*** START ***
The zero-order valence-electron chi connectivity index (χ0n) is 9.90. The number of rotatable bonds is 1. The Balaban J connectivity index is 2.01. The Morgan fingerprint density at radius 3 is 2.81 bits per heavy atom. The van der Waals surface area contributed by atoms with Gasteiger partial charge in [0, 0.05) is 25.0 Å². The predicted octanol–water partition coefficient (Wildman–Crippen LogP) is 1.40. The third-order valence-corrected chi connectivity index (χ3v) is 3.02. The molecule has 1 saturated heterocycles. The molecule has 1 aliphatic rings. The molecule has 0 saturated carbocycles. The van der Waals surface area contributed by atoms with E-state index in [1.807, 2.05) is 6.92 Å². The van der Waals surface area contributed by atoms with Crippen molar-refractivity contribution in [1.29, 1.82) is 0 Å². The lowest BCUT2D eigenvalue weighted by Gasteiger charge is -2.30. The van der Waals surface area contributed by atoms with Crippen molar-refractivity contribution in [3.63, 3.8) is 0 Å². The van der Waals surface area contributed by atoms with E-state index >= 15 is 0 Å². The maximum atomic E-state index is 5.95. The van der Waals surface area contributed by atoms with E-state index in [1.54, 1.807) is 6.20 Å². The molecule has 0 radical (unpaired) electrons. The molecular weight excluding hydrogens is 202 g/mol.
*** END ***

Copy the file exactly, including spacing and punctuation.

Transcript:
The zero-order valence-electron chi connectivity index (χ0n) is 9.90. The number of rotatable bonds is 1. The Balaban J connectivity index is 2.01. The Morgan fingerprint density at radius 3 is 2.81 bits per heavy atom. The van der Waals surface area contributed by atoms with Gasteiger partial charge in [0, 0.05) is 25.0 Å². The predicted octanol–water partition coefficient (Wildman–Crippen LogP) is 1.40. The third-order valence-corrected chi connectivity index (χ3v) is 3.02. The molecule has 1 saturated heterocycles. The molecule has 1 aliphatic rings. The molecule has 0 saturated carbocycles. The van der Waals surface area contributed by atoms with E-state index in [1.807, 2.05) is 6.92 Å². The van der Waals surface area contributed by atoms with Crippen molar-refractivity contribution in [1.29, 1.82) is 0 Å². The lowest BCUT2D eigenvalue weighted by Gasteiger charge is -2.30. The van der Waals surface area contributed by atoms with Crippen molar-refractivity contribution in [3.63, 3.8) is 0 Å². The van der Waals surface area contributed by atoms with E-state index >= 15 is 0 Å². The maximum atomic E-state index is 5.95. The van der Waals surface area contributed by atoms with E-state index in [1.54, 1.807) is 6.20 Å². The molecule has 0 radical (unpaired) electrons. The molecular weight excluding hydrogens is 202 g/mol.